The Evolution Of A Great Blu-Ray Cover
Stewart McKissick Show-and-Tell On Gulliver Box Design
Freelance illustrator, graphic artist, and instructor Stewart McKissick has the floor today at Greenbriar, having been invited to explain/illustrate how he came up with the cover design for Thunderbean's newly released Gulliver's Travels Blu-Ray. What follows is Stewart's own account of his art's evolution:
Every May at the Cinevent classic film convention in Columbus, I look forward to seeing what new discoveries Steve Stanchfield will be bringing to show us. In 2013 he shared a hi-definition transfer of GULLIVER’S TRAVELS that he had recently made from a 35mm IB Technicolor print. In short, it was a revelation! Jaded old film-collectors crowded around the computer monitor, marveling at images so clear and sharp, revealing details and colors, oh those colors, that most of us had either never witnessed or had not seen in over 30 years. All previous home-video releases of this important animation milestone have been sub-par at best.
Needless to say, we all urged him to make this Thunderbean’s first official Blu-ray release, and I volunteered to do the cover art for the project. As an illustrator I have had a life long fascination with animated films, especially the backgrounds, and am always looking for a project that will let me pay homage to the great artists of the past who originally created these vivid worlds. As Steve and I discussed the disc, he mentioned that as usual, he wanted lots of extras and to include some other public-domain Fleischer titles. I hit upon the notion of Gulliver holding some of the characters from those extra cartoons, Steve liked it, and a cover idea was born.
John McElwee here at his wonderful Greenbriar blog has asked me to share some of the “behind the scenes” process for making a cover like this, and as a life-long teacher I am happy to do so. To begin with, I knew I wanted a wrap-around cover so I could include a version of the beautiful backgrounds that you can now see so splendidly in this new transfer. All illustrations begin with some kind of “thumbnail” doodle to get a basic idea on paper. Here’s mine, done in literally 30 seconds on a note pad with a ballpoint pen while sitting at Cinevent. Impressive, huh? But actually it does contain all the elements I knew I wanted in the illustration: Gulliver holding the tiny characters of Popeye, Betty, and KoKo, with a background that would include some of those wonderful fairy-tale buildings and the great Little Dutch Mill model. I always knew I wanted the black & white film characters to stay black & white.
The next step is to get reference, and Steve had provided me with a raw file of the un-restored transfer. Even before the hundreds of hours of cleanup that he put into it, you could see so much more detail in this than ever before. So I made “screen captures” of key elements I wanted in the final art, really just snapshots of scenes from the films. You can see some of them here. Next, I took parts of the various captures and made rough composites of them in Adobe Photoshop to get the poses I needed. Here is the one of Gulliver and the figures in his hand that I ended up using. Most of the characters I could use exactly as they appeared in the films, as I was able to find appropriate poses where they were looking up and surprised, but for Gulliver I had to make a new pose. From these composites I made a more careful line drawing to help me visualize the final illustration. You can see that even at this stage I was beginning to think about where the type would go. I shared this with Steve for his OK, and then began the final painting.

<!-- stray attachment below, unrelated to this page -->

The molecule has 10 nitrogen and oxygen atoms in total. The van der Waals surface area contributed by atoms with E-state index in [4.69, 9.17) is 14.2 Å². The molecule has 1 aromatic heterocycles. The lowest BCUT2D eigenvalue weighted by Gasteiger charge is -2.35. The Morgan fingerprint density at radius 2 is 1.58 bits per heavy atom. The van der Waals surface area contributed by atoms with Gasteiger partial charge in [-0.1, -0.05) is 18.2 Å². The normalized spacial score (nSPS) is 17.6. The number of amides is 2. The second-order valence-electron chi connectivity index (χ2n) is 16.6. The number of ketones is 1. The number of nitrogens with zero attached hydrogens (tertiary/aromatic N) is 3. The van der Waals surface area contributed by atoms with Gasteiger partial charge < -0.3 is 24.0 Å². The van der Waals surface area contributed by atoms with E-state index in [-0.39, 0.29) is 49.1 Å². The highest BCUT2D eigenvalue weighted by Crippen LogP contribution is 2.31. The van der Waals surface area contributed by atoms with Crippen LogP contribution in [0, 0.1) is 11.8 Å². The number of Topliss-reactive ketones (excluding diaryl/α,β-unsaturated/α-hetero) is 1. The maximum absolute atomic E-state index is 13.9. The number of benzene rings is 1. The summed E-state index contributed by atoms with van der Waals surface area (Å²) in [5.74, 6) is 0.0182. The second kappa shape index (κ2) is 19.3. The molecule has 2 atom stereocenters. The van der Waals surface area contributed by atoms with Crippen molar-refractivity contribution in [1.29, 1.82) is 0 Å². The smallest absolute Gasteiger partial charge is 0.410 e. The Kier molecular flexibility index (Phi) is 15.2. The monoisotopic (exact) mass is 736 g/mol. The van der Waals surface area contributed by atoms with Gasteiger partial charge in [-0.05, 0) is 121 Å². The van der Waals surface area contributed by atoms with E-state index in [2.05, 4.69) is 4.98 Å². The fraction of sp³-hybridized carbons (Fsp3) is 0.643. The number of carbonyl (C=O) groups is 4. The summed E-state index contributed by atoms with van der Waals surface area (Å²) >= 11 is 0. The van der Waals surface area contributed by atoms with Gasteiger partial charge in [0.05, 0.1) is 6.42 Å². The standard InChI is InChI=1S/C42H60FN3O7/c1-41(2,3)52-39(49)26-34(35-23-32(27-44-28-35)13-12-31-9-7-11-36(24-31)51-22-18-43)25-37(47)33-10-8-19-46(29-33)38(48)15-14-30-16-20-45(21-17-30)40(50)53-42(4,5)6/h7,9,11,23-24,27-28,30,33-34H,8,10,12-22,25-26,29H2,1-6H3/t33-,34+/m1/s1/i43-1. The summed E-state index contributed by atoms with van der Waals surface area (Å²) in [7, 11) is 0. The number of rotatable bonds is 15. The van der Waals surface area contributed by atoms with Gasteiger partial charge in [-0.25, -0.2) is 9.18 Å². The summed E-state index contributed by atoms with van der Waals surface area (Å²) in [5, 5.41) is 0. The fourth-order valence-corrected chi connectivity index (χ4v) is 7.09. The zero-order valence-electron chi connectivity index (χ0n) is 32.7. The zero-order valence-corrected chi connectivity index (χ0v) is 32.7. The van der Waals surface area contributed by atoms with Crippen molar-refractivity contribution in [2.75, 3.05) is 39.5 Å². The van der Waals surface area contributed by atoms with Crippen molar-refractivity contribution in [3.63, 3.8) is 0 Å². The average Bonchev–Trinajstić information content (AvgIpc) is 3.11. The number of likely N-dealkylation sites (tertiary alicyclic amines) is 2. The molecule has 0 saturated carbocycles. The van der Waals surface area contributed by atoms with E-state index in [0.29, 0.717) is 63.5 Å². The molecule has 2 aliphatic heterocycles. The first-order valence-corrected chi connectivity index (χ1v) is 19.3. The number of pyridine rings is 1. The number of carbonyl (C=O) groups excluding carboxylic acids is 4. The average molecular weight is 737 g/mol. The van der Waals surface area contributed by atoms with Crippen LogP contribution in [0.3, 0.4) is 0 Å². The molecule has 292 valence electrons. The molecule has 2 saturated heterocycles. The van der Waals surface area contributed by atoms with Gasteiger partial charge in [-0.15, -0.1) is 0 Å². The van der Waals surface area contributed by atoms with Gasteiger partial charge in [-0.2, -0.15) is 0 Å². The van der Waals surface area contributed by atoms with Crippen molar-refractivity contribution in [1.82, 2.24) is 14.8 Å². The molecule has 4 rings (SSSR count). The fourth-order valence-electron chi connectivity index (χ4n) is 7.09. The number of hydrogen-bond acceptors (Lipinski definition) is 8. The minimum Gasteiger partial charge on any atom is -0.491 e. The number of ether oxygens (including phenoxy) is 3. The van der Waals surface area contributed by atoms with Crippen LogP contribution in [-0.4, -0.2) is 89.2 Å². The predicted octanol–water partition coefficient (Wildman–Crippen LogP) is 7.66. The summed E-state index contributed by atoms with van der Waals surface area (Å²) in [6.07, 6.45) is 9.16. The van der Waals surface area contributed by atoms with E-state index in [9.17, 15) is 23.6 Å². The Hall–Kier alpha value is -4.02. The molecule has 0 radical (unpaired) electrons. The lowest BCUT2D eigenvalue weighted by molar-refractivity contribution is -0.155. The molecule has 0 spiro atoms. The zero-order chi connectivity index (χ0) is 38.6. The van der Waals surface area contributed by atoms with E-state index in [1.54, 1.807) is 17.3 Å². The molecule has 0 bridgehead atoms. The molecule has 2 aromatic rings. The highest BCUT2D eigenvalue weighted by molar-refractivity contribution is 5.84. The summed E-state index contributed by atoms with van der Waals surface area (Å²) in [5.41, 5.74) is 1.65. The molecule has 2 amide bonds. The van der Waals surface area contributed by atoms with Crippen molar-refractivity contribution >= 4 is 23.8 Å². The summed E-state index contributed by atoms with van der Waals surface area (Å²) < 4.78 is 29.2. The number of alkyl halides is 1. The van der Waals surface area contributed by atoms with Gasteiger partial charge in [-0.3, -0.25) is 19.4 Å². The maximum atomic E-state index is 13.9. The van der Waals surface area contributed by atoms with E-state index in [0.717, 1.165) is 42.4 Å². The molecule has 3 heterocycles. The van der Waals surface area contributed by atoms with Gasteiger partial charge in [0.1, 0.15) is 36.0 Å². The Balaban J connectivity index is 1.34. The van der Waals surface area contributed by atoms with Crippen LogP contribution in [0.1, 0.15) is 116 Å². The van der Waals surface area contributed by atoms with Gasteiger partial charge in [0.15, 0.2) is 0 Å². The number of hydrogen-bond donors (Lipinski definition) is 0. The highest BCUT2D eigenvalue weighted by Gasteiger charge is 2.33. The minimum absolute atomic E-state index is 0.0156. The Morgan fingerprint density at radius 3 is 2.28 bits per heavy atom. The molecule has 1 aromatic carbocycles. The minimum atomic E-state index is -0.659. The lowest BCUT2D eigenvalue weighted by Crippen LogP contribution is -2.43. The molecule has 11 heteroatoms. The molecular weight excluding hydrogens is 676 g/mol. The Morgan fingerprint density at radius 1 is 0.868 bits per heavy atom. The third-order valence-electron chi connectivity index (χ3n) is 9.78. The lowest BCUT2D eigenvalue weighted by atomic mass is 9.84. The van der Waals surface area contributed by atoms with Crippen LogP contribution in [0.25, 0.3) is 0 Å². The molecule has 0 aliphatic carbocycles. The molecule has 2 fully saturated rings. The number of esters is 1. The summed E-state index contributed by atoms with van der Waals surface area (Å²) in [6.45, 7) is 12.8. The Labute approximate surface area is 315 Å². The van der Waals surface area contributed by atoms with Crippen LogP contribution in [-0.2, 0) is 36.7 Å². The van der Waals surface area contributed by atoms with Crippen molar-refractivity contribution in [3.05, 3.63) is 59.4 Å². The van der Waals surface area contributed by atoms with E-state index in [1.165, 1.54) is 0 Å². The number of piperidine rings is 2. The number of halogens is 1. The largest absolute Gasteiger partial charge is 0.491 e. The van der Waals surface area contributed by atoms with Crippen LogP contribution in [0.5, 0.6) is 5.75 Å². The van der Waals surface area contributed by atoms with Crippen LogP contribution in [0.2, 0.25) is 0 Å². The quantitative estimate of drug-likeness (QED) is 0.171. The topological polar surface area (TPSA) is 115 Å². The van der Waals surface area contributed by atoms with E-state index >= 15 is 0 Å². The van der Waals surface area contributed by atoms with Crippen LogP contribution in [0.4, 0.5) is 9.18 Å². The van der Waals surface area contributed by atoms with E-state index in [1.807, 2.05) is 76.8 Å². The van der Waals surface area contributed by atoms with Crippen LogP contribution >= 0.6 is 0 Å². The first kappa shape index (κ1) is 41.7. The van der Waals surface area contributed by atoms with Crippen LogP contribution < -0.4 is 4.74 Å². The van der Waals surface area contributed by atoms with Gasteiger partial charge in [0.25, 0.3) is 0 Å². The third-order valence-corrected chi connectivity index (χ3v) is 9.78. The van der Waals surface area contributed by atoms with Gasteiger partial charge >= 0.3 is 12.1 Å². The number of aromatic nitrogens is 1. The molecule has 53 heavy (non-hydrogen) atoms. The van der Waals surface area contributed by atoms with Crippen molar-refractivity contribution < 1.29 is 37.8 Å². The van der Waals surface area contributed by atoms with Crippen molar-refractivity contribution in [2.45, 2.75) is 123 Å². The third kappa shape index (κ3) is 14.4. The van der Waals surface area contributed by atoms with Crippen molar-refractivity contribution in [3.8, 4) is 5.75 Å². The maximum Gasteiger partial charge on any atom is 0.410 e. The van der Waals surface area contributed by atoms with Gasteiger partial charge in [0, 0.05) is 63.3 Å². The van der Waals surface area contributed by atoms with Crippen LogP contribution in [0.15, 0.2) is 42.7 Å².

While most of this is painted in Photoshop, I wanted the characters themselves to look as much like the actual scenes in the films as possible, meaning they would have been outlined on cels, so I digitally “inked and painted” Gulliver, Popeye, Betty, Koko, and Gabby, who I’d since added, in Adobe Illustrator. This “vector” program lets me get very clean and precise inked lines, as you can see in this comparison of the screen capture and final version of Popeye from “The Paneless Window Washer”. I later brought these into Photoshop and included them in the final painting, adding shadows and additional details. For the background, I used parts of various ones from the film combined into a new composition. You can see in the final line drawing that I originally had the mill much larger, but that was way out of scale and took up too much room needed for copy besides.
Just as with the figures, I re-painted all the background elements to make them clean and sharp, but tried to keep them as faithful to the originals as possible. While I usually like to put more personal “style” into my own work, here I knew that this image needed to be as much like a scene from the actual film as possible. I did change some of the colors to make it all hopefully blend together in a kind of “sunset” light mood. Finally for the main type, I wanted it to be just like the actual titles of the film, so I again made a screen capture, and then using Photoshop I made “new” letters (f, h, c) so I could spell out “Fleischer Classics” in the same font style. As Steve got closer to getting the final disc ready to release, I just added the copy he wanted and some other elements to put the whole design together. Here is the final painting without any of the type. I hope fans of the great Fleischer classic animations feel I did them justice. And indeed, everything Steve Stanchfield does at Thunderbean is a labor of love, by fans FOR fans. Thanks to his tireless efforts many long-neglected gems from the history of animation have been rescued and made available for new generations to study, learn from, and most of all enjoy. I’m pleased to be a small part of it.
Visit Stewart McKissick's website, with more samplings of his art, HERE.